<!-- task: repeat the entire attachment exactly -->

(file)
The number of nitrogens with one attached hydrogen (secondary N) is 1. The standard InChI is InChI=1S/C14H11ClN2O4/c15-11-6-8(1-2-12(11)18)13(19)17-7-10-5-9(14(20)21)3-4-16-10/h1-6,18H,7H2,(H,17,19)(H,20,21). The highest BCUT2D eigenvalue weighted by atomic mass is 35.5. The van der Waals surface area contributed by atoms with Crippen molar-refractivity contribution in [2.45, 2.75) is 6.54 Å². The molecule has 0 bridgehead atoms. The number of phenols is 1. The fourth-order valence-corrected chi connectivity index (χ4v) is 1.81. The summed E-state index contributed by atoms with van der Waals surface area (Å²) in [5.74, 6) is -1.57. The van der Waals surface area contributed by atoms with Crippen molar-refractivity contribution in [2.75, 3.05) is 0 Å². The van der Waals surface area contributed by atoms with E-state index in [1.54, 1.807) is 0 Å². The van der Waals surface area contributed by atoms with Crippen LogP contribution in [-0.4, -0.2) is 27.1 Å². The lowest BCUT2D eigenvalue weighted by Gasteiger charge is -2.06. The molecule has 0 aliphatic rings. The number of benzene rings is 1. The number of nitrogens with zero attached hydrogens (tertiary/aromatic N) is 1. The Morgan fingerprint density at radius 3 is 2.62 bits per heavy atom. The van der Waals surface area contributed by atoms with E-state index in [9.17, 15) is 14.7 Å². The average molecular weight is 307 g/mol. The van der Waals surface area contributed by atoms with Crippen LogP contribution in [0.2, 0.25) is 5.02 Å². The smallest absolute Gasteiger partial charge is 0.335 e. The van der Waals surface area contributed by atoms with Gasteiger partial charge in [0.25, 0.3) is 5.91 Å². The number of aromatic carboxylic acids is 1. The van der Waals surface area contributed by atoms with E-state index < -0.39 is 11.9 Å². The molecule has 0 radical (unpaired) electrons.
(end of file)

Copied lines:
The number of nitrogens with one attached hydrogen (secondary N) is 1. The standard InChI is InChI=1S/C14H11ClN2O4/c15-11-6-8(1-2-12(11)18)13(19)17-7-10-5-9(14(20)21)3-4-16-10/h1-6,18H,7H2,(H,17,19)(H,20,21). The highest BCUT2D eigenvalue weighted by atomic mass is 35.5. The van der Waals surface area contributed by atoms with Crippen molar-refractivity contribution in [2.45, 2.75) is 6.54 Å². The molecule has 0 bridgehead atoms. The number of phenols is 1. The fourth-order valence-corrected chi connectivity index (χ4v) is 1.81. The summed E-state index contributed by atoms with van der Waals surface area (Å²) in [5.74, 6) is -1.57. The van der Waals surface area contributed by atoms with Crippen molar-refractivity contribution in [2.75, 3.05) is 0 Å². The van der Waals surface area contributed by atoms with E-state index in [1.54, 1.807) is 0 Å². The van der Waals surface area contributed by atoms with Crippen LogP contribution in [-0.4, -0.2) is 27.1 Å². The lowest BCUT2D eigenvalue weighted by Gasteiger charge is -2.06. The molecule has 0 aliphatic rings. The number of benzene rings is 1. The number of nitrogens with zero attached hydrogens (tertiary/aromatic N) is 1. The Morgan fingerprint density at radius 3 is 2.62 bits per heavy atom. The van der Waals surface area contributed by atoms with E-state index in [9.17, 15) is 14.7 Å². The average molecular weight is 307 g/mol. The van der Waals surface area contributed by atoms with Crippen LogP contribution in [0.2, 0.25) is 5.02 Å². The smallest absolute Gasteiger partial charge is 0.335 e. The van der Waals surface area contributed by atoms with Gasteiger partial charge in [0.25, 0.3) is 5.91 Å². The number of aromatic carboxylic acids is 1. The van der Waals surface area contributed by atoms with E-state index < -0.39 is 11.9 Å². The molecule has 0 radical (unpaired) electrons.